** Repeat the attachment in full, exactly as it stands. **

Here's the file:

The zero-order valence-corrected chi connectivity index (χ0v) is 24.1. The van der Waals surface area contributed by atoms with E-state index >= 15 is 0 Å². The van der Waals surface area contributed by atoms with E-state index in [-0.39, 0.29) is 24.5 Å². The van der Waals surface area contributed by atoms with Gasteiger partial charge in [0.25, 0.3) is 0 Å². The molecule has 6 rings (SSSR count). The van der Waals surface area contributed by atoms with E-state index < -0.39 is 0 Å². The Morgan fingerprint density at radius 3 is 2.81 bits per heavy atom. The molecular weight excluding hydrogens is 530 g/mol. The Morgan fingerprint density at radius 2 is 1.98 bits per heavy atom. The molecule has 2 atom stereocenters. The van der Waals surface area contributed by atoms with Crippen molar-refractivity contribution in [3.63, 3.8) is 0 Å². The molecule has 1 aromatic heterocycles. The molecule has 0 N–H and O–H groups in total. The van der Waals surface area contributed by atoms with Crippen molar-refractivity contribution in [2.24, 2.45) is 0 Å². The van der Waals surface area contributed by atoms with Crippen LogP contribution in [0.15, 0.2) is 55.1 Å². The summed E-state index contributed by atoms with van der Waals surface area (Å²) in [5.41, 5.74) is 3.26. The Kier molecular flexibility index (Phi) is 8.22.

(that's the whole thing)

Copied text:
The zero-order valence-corrected chi connectivity index (χ0v) is 24.1. The van der Waals surface area contributed by atoms with E-state index >= 15 is 0 Å². The van der Waals surface area contributed by atoms with E-state index in [-0.39, 0.29) is 24.5 Å². The van der Waals surface area contributed by atoms with Gasteiger partial charge in [0.25, 0.3) is 0 Å². The molecule has 6 rings (SSSR count). The van der Waals surface area contributed by atoms with E-state index < -0.39 is 0 Å². The Morgan fingerprint density at radius 3 is 2.81 bits per heavy atom. The molecular weight excluding hydrogens is 530 g/mol. The Morgan fingerprint density at radius 2 is 1.98 bits per heavy atom. The molecule has 2 atom stereocenters. The van der Waals surface area contributed by atoms with Crippen molar-refractivity contribution in [3.63, 3.8) is 0 Å². The molecule has 1 aromatic heterocycles. The molecule has 0 N–H and O–H groups in total. The van der Waals surface area contributed by atoms with Crippen molar-refractivity contribution in [2.24, 2.45) is 0 Å². The van der Waals surface area contributed by atoms with Crippen LogP contribution in [0.15, 0.2) is 55.1 Å². The summed E-state index contributed by atoms with van der Waals surface area (Å²) in [5.41, 5.74) is 3.26. The Kier molecular flexibility index (Phi) is 8.22.